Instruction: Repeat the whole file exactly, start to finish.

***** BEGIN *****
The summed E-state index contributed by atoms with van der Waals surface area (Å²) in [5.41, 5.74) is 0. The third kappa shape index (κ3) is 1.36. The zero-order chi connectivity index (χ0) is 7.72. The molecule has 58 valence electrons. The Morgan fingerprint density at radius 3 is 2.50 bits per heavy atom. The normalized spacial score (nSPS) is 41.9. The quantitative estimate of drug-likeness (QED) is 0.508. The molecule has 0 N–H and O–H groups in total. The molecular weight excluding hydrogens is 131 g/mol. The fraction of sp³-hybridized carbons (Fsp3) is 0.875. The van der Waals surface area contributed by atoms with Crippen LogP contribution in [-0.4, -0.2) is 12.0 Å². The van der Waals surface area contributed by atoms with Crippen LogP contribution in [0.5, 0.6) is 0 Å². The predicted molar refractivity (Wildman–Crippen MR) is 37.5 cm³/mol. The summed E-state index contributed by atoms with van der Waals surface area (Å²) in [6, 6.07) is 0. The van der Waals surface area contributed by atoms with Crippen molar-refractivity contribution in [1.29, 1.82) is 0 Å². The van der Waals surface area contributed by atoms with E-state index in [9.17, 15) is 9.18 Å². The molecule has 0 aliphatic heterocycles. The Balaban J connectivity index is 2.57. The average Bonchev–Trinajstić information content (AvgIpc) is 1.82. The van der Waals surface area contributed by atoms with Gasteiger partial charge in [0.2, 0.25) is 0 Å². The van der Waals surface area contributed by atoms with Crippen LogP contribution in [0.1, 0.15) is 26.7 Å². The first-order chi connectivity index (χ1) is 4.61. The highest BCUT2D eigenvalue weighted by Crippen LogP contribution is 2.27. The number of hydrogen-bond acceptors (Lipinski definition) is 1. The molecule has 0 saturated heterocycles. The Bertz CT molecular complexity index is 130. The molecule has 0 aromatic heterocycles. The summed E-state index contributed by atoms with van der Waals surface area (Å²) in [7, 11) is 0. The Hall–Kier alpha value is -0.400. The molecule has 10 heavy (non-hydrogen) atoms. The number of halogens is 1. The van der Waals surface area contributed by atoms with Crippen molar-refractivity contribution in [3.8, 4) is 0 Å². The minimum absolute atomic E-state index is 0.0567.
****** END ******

The summed E-state index contributed by atoms with van der Waals surface area (Å²) in [5.41, 5.74) is 0. The third kappa shape index (κ3) is 1.36. The zero-order chi connectivity index (χ0) is 7.72. The molecule has 58 valence electrons. The Morgan fingerprint density at radius 3 is 2.50 bits per heavy atom. The normalized spacial score (nSPS) is 41.9. The quantitative estimate of drug-likeness (QED) is 0.508. The molecule has 0 N–H and O–H groups in total. The molecular weight excluding hydrogens is 131 g/mol. The fraction of sp³-hybridized carbons (Fsp3) is 0.875. The van der Waals surface area contributed by atoms with Crippen LogP contribution in [-0.4, -0.2) is 12.0 Å². The van der Waals surface area contributed by atoms with Crippen LogP contribution in [0.5, 0.6) is 0 Å². The predicted molar refractivity (Wildman–Crippen MR) is 37.5 cm³/mol. The summed E-state index contributed by atoms with van der Waals surface area (Å²) in [6, 6.07) is 0. The van der Waals surface area contributed by atoms with Crippen molar-refractivity contribution in [1.29, 1.82) is 0 Å². The van der Waals surface area contributed by atoms with E-state index in [9.17, 15) is 9.18 Å². The molecule has 0 aliphatic heterocycles. The Balaban J connectivity index is 2.57. The average Bonchev–Trinajstić information content (AvgIpc) is 1.82. The van der Waals surface area contributed by atoms with Gasteiger partial charge in [0.2, 0.25) is 0 Å². The van der Waals surface area contributed by atoms with Crippen LogP contribution in [0.1, 0.15) is 26.7 Å². The first-order chi connectivity index (χ1) is 4.61. The highest BCUT2D eigenvalue weighted by Crippen LogP contribution is 2.27. The number of hydrogen-bond acceptors (Lipinski definition) is 1. The molecule has 0 saturated heterocycles. The Bertz CT molecular complexity index is 130. The molecule has 0 aromatic heterocycles. The summed E-state index contributed by atoms with van der Waals surface area (Å²) in [7, 11) is 0. The Hall–Kier alpha value is -0.400. The molecule has 10 heavy (non-hydrogen) atoms. The number of halogens is 1. The van der Waals surface area contributed by atoms with Crippen molar-refractivity contribution in [3.8, 4) is 0 Å². The minimum absolute atomic E-state index is 0.0567.